NumPy is one the most important package and is used extensively in Data Science and also find applications across different domains like scientific computing, engineering disciplines, finance, and so on.

**Why NumPy came into the picture?**

In many domains, we work with high-dimensional arrays which contain numbers as the data items, for example, say a bio-chemist is working on protein folding, and he would like to analyze different ways in which proteins fold in enzymes; then the number of such folds is typically very large and storing data and processing such data requires high dimensional numerical arrays.

Or if you’re a stockbroker and are interested in analyzing stock markets moving up and down let’s say high resolution, every minute you have data points across multiple stocks, multiple markets, typically this also requires high dimensional data stores.

Say a company like Amazon wants to work on customer’s data, which customers on which date bought what item, browsed which page, and so on, then this can be extracted as large dimensional numerical arrays.

Even if it is just data processing for instance consider taking an image on your smartphone and then processing it with a filter, this involves going through the image which itself is a large dimensional array and doing lots of operations very efficiently across slices of this array.

In Deep Learning, typically the models are very large let’s say for computer vision, image processing or natural language processing, then a model can have millions of parameters and multiple such models are usually analyzed, and so on and this again requires a high dimensional data to be processed efficiently.

So, we are looking for ways to store and process high dimensional arrays efficiently.

We have already discussed and seen other data types such as lists, sets, tuples, dictionaries and you must be wondering any of these can be used to store such high dimensional arrays, for example, you can have a list of floating-point numbers which then act as a one-dimensional array, you can also have a list of lists whereby you can store a matrix where every row becomes one list and coming together of many such rows would make another list.

Looks like we actually some sort of machinery to implement the high dimensional arrays and also to process them(say iterating over a list of lists to find the minimum value), but in practice, this is very inefficient compared to the expected performance.

And by expected performance what we mean is — say you buy a processor from Intel, it would have a rated performance as some number of GigaHertz(which means how many times in a given second would the processor clock cycle go up and down) and something in GigaHertz means that you’re having 10⁹ or more ticks in the clock every second. And typically in these efficient processors, in a given clock tick, the processor can run one or more multiplications, so with this rough sense, you can compute how much you should expect from hardware that you buy.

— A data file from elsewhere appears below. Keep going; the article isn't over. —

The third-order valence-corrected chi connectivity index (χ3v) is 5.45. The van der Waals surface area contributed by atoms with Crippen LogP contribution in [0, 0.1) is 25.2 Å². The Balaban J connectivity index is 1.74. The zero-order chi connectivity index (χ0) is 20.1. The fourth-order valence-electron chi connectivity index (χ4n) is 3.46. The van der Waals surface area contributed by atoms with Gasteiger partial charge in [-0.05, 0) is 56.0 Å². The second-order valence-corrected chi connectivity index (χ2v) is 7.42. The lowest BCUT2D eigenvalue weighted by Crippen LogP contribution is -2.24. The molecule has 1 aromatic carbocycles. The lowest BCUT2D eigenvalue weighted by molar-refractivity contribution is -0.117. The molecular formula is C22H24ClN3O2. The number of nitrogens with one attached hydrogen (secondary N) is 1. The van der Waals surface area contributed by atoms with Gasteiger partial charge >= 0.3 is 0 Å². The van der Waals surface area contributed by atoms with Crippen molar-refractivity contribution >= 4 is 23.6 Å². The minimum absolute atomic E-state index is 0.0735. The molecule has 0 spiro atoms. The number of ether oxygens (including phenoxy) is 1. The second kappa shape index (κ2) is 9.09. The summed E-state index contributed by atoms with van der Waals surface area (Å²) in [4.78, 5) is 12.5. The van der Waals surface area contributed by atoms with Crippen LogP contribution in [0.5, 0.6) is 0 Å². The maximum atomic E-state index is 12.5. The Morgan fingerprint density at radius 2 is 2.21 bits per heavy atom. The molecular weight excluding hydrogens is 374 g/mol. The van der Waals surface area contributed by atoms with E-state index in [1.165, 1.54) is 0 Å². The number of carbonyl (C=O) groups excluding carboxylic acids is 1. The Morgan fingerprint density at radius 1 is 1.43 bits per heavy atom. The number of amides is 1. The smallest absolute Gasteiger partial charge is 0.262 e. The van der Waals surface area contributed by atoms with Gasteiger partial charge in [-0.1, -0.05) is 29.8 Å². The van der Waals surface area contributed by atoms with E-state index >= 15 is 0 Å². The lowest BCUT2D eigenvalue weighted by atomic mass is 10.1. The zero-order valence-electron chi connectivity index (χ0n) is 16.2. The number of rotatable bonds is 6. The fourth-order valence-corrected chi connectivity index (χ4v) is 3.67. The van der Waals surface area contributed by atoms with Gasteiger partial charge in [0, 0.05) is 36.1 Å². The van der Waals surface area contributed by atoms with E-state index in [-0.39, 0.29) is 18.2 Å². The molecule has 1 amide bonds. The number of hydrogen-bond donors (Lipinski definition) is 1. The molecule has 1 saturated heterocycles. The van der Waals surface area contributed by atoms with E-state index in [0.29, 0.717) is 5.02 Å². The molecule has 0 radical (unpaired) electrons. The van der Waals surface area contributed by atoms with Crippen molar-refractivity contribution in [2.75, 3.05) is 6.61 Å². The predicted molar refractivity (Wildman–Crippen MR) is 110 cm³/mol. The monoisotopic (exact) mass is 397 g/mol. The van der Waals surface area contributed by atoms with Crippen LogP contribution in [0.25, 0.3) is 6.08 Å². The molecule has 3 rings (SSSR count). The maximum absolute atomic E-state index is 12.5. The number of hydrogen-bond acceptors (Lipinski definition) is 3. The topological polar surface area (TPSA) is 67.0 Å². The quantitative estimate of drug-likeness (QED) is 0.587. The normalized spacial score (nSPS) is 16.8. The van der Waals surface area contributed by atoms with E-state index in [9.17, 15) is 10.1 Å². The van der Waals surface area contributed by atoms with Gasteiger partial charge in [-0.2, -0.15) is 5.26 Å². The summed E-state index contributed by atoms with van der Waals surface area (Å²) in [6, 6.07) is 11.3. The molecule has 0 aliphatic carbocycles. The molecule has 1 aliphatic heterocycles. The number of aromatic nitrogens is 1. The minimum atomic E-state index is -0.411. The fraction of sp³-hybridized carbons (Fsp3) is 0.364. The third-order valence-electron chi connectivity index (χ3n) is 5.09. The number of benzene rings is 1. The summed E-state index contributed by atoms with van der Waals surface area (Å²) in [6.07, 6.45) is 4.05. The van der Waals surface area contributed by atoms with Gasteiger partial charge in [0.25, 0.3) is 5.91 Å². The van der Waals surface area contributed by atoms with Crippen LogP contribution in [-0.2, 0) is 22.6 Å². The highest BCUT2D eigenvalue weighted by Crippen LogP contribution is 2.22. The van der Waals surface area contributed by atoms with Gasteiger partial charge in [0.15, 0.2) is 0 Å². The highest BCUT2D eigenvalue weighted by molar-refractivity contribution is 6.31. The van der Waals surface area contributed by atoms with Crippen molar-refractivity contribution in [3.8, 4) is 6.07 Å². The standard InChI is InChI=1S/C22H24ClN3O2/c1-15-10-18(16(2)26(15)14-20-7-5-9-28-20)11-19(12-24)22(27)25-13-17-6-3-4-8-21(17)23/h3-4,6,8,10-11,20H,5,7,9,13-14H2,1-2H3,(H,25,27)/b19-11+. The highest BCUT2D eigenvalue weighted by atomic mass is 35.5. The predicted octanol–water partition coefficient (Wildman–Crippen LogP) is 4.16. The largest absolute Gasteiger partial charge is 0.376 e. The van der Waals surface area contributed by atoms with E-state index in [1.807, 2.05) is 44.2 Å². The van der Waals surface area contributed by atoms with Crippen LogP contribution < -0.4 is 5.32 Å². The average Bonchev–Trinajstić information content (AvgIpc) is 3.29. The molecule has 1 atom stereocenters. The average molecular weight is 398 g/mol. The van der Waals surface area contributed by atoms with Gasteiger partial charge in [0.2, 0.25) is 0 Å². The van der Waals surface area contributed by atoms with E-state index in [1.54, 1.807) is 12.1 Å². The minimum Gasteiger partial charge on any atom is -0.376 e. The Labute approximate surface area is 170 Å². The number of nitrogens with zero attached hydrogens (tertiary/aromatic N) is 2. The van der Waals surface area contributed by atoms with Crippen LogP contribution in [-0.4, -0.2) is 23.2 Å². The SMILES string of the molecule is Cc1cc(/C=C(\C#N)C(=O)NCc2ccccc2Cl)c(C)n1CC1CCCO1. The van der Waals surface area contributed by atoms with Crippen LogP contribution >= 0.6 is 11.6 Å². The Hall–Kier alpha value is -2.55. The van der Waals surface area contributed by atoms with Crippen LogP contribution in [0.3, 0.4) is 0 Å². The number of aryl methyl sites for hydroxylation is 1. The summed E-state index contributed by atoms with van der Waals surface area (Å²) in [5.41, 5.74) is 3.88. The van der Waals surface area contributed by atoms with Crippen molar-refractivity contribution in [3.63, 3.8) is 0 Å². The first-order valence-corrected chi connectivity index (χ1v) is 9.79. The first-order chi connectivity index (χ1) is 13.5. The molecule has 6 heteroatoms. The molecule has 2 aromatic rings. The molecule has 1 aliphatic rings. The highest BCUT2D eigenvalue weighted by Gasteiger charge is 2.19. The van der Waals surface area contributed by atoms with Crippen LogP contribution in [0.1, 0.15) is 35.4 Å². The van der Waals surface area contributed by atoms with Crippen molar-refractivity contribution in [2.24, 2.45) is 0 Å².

And it turns out that if you implement lists to do the operations and measure the time taken, you’ll find 10x to 100x the time taken. And this can be very significant when working with large dimensional arrays.

Let’s see why this performance impact lists.

First, lists are designed for a broader purpose, they can store heterogeneous data but when we are particularly working with numerical arrays, we want the storage and processing not to have this overhead of type checking which is required with lists.

The second reason is that they don’t exploit available hardware mechanisms for storing lists and processing lists efficiently. In most systems, it is fairly clear how we store data, so you would have something called DRAM which stores temporary data used by your programs, and DRAMs have a particular way in which they can be used more efficiently using burst access.

Now lists are not fully optimized to ensure that when I’m accessing a list in a particular way, I completely benefit from the burst that I can get in accessing DRAMs.

Similarly, when doing operations on different items of lists, most processors have something called vectorization where multiple computations can be done in one go, and lists implemented in Python do not fully exploit this.

In simple terms, we can say that there are mechanisms both in the storage and processing at the hardware level which are not fully exploited in the way we process lists.